With their contract expiring at midnight tomorrow night, members of the Local 32 BJ union are ready to strike. And while they've been accused of crying wolf, union leaders say they're serious this time. "The steps we're taking for a possible strike are definitely beyond what we've done in the past," said Matt Nerzig of 32 BJ told the Daily News. He said the plan includes shoring up $10 million to cover strike pay and other related costs. The strike would encompass 30,000 workers, and affect over 1 million residents in every borough except the Bronx.

Over 1,000 strike leaders have been trained to lead picket lines and other rallies, and the union has secured a permit to march across the Brooklyn Bridge next Monday. Unfortunately, no one will be able too see it because they'll be too busy panicking over what to do with all their garbage! Though the Realty Advisory Board has sent out manuals regarding emergency procedures, many buildings have been preparing in their own ways, like posting volunteer sheets for watching the front door, hallway cleaning and trash duty.

This also means many residents will have to talk to their neighbors for the first time. Council of New York Cooperatives and Condominiums executive director Mary Ann Rothman told the Times, “If there is a positive thing to be pulled out of this, it’s that it is an opportunity to get to know your neighbors, and to come together to combat a little bit of adversity, because this is not the end of the world, though it may appear that way if the strike goes on." But not everyone agrees with her positive outlook. One resident facing life without a doorman said, “It would be a bummer if they strike. It’s a lot nicer when they help with the work."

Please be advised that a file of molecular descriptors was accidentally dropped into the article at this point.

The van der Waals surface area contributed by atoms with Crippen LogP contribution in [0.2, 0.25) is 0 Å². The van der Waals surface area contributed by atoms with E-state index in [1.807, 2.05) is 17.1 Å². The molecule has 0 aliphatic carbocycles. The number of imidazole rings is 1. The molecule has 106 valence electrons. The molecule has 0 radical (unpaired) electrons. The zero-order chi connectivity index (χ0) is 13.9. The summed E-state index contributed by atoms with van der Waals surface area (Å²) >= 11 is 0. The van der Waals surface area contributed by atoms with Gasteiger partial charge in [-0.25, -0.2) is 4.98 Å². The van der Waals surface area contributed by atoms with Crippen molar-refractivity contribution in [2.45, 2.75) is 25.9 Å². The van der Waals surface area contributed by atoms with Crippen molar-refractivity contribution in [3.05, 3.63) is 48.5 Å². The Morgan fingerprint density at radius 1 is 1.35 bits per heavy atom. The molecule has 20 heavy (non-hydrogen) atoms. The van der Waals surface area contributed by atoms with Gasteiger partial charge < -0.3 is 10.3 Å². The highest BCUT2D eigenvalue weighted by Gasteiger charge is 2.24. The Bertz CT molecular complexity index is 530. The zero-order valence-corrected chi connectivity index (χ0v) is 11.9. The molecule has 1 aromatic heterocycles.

In an attempt to avoid the doomsday scenario, city leaders like Bill de Blasio, City Comptroller John Liu, City Council Speaker Christine Quinn, and MBP Scott Stringer are holding a press conference this morning, urging the Realty Advisory Board to "settle a fair contract with the workers." But the RAB doesn't seem worried yet. Spokesman Jim Grossman said, "There's no reason to believe things can't be worked out." The two sides are currently in closed door negotiations.